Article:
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MLB: “Mr. Cub” among the legends

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When you think of the  Golden Era of baseball, you think of baseball players like Mickey Mantle, Willie Mays, Duke Snider, Joe DiMaggio, and Ernie Banks. Ernie Banks was the third African-American player to play in baseball; the first two were Jackie Robinson (1947- Brooklyn Dodgers) and Monte Irvin (1949- New York Giants). Ernie Banks ended up playing for the Chicago Cubs from 1953 until 1971. When he was playing was still a time when ballplayers were loyal to one team and would play for twenty plus years.

Also, he came up during a very promising time for baseball as he came up around the same time as Hank Aaron and Willie Mays who along with Ernie Banks have gone down as legends in baseball. So there has been some times where Ernie Banks’ contributions are overlooked solely on the fact of the amount of talent and competition he had while he was playing.

For starters, Ernie Banks was a two-time MVP in 1958 and 1959. Back then due to the contest in the National League of Ernie Banks, Hank Aaron, Willie Mays, Duke Snider, Stan Musial, and so on, you had to have excellent numbers to win the MVP. Throw in the fact he won it in back to back years; Ernie Banks needed to perform at high levels. Also for a good majority of Ernie Banks’ career, he would end up playing 150 plus games a year which was something that is not seen in baseball today. Throw in the fact that he played for over two decades; it took a lot of toll on his body. When you look at baseball now in 2016, you are lucky if you see a player that can play 120 games.

He would also go ahead and play in eleven All-Star games between playing shortstop and first baseman towards the end of his career. The big part that people need to realize is that back when you had players like Ernie Banks, Hank Aaron, Willie Mays, Stan Musial, and Duke Snider you needed to play at a high level because the mediocre play would not have covered it. Another thing that he has that is not done often in baseball now is that he has 512 homers which would put him 23rd on the All-Time list.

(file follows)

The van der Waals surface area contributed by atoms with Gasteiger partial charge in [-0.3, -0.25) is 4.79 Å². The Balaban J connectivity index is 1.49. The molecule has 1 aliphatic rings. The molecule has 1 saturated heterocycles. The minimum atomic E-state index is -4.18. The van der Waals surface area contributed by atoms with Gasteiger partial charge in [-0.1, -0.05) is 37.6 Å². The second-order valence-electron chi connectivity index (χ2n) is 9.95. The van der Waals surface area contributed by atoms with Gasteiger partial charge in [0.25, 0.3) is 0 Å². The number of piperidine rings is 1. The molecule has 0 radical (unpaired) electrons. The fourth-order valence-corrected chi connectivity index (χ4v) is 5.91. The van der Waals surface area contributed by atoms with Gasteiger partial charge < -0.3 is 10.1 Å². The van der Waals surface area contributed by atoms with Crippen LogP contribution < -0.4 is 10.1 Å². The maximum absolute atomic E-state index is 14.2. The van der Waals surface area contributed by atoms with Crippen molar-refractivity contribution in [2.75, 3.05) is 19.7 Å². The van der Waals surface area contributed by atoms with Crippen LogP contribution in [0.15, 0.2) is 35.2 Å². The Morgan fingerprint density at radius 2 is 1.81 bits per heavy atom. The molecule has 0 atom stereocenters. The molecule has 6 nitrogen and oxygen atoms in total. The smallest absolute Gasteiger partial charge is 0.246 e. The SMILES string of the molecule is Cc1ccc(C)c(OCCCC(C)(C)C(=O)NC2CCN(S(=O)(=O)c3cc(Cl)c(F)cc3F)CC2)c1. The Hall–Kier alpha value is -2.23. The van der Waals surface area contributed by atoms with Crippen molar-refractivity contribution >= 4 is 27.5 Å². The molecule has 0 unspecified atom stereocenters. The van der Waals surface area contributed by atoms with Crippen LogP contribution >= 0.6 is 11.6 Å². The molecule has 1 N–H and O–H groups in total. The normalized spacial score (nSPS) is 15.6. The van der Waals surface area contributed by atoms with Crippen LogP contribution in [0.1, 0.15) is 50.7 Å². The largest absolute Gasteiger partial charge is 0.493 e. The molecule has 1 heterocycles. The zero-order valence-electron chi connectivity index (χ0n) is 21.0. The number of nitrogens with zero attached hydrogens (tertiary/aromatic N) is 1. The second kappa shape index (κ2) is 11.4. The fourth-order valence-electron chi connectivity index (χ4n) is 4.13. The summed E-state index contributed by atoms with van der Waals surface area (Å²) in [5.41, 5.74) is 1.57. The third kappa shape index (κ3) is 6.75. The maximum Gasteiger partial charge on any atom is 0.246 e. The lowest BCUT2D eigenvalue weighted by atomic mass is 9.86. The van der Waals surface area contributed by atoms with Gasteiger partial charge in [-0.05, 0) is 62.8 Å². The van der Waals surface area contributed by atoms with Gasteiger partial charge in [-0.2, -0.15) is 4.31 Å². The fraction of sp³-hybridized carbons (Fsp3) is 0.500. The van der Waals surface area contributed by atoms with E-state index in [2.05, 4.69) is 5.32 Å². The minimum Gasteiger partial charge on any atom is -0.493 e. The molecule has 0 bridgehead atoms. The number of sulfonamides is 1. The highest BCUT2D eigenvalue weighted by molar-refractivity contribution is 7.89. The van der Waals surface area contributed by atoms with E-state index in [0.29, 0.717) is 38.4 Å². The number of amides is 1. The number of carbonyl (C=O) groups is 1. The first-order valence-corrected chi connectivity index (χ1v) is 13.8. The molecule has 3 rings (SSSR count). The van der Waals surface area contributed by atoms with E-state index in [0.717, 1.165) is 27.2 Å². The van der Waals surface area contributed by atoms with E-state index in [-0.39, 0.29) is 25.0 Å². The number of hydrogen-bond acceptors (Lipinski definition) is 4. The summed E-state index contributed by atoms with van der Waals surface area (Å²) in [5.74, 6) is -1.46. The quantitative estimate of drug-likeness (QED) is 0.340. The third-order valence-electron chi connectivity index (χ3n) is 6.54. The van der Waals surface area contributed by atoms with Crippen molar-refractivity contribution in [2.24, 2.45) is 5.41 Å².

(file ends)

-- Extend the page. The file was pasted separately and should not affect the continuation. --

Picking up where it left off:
The biggest thing that made Ernie Banks a legend in the world of baseball and the Cubs organization is that he was “Mr. Cub.” It seems that every team has that one player who is the face of their organization. It is a big thing to be called the face of an organization and one of the faces of an entire era in baseball. You could make an argument without a doubt that Ernie Banks can be on both a Mount Rushmore of players from the 1950’s and African- American players.

However, while Ernie Banks had a great career, he still had a rough time being that he was an African-American player in a game that was prominently white for a while. Although there were African Americans who entered the National League before Ernie Banks in Jackie Robinson and Monte Irvin, it was still rough for them early on. There were the countless amount of times where fans were known to throw things at the players like Jackie Robinson, Ernie Banks, and Hank Aaron.

It should be noted that the guys who did not allow it to affect were the ones who made an impact on this game. Ernie Banks became Mr. Cub because he owned many of the records in the Cubs history and kept the Cubs relevant for the years that the Cubs did not make the playoffs.

Overall, Ernie Banks had a huge impact on the game of baseball and the Chicago Cubs organization. He was a great player back when he played and only gets overlooked because of who else was playing when he did. This is the one time that being overlooked was a good thing because MLB had a ton of talent in the 1950’s. There is a reason why the 50s are known as the Golden Age of Baseball.

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Robert D. Cobb
Founder, Publisher and CEO of INSCMagazine. Works have appeared and featured in places such as Forbes, Huffington Post, ESPN and NBC Sports to name a few. Follow me on Twitter at @RobCobb_INSC, email me at robert.cobb@theinscribermag.com